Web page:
You're only given a little spark of madness. You mustn't lose it. Robin Williams

Location: Kentucky, United States

Wednesday, March 26, 2003

Help me out here

I need to talk, to work something out in my own mind, so this post may not make much sense, and I may have to ramble through several posts before I reach a conclusion.

We have been a Home-school family for several years now. We started when Rachel, my oldest was in Middle school, and Jason our oldest son was going into second grade. Zachary, the youngest is to begin Middle School next year and has never been in the public school system. We have done this while working full time jobs. In addition for five or six years we were “unpaid” full time youth pastors.

Home-schooling comes in many flavors. While identified with the Conservative Christian movement there are versions for every faith as well as atheist and secular varieties. While we are Christian, Christian education was not our driving concern in pulling our kids out of the system. Instead, it was the other kinds of education we were concerned they might pick up. We considered Home-schooling with Rachel and had given up on the idea as being impractical, but one night she told Bev, “Mom you would not believe what I have seen and what people have tried to get me to do this year in school”. We took that as a cry for help, hoped we were making the right decision, and just did it.

Rachel has turned out well; she is in college now and had a 3.9 something average last semester. Of course, she has always been a gifted child and so it probably has more to do with her intelligence than our teaching skills. Let me say right here though that if any credit is to be given, it has to go 110% to my wife who is superhuman, and the source of all the intelligence in this family. She has taken almost all the responsibility of teaching the kids her self, as well as a full time job, being a homemaker, and putting up with me. My wife is a Saint. She is the Proverbs 31 woman in the flesh. She does not “do” computers though, so she will never read this. Therefore, I can talk about her however I want ;)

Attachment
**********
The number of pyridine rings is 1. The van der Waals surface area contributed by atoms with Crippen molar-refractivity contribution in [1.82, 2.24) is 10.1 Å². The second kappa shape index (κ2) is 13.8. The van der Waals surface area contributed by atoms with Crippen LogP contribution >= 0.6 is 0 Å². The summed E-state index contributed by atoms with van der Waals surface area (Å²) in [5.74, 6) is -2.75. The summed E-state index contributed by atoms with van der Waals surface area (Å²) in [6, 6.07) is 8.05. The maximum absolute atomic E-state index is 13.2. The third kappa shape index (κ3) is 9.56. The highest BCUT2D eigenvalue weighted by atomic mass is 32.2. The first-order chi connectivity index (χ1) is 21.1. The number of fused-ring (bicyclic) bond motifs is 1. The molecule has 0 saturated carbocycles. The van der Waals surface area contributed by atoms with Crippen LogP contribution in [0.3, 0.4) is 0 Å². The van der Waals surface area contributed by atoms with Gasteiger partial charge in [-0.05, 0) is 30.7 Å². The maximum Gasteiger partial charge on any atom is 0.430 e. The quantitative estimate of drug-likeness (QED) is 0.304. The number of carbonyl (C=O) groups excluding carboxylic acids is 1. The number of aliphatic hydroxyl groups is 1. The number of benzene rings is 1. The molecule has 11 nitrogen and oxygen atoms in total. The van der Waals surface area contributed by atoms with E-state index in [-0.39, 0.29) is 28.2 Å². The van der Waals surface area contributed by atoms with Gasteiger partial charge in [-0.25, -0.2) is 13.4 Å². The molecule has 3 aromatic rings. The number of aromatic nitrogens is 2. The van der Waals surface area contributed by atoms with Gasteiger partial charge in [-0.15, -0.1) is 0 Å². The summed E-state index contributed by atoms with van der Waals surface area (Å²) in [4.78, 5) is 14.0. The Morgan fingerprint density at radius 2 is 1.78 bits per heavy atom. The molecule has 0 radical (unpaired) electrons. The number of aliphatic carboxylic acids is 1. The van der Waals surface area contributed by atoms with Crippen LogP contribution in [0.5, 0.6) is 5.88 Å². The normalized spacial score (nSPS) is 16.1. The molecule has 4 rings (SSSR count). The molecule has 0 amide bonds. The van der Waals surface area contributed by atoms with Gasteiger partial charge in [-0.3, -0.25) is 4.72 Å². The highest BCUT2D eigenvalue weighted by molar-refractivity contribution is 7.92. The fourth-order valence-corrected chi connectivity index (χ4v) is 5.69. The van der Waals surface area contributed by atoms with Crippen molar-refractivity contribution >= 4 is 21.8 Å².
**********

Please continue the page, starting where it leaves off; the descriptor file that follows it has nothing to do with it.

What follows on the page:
My problem is this. The boys think they want to enter public school. Zack is the one who brought it up, but now Jason says he wants to also. This has more to do with hanging out with friends between classes than scholastics, but I take the “hanging out” very seriously.

When I was a youth pastor, I sang lead in a praise band. One night we were performing at the local Middle school for the Fellowship of Christian Athletes. After our portion of the evening, the gym was opened up for free time. Basketball and volleyball erupted and the kids were running, jumping and laughing. I found Zack, who was about seven at the time sitting in the stands crying his heart out. I sat him in my lap and asked what was wrong and he said he wanted to play with the kids but couldn’t. He was little, and no one wanted a seven-year-old on his or her team. Sitting there holding him I had a sudden realization. I had been raised in a neighborhood of elderly people and was the only kid in the area. I remembered what it was like to be alone and how it has shaped who I have become. That was not what I wanted for him. There we set, alone in row after row of empty bleachers, while just out of reach a hundred or more kids were playing and I thought “Am I doing this to him? What is he going to think of the choices that I have made for him when he is grown? Will he blame me for same loneliness I had as a child?”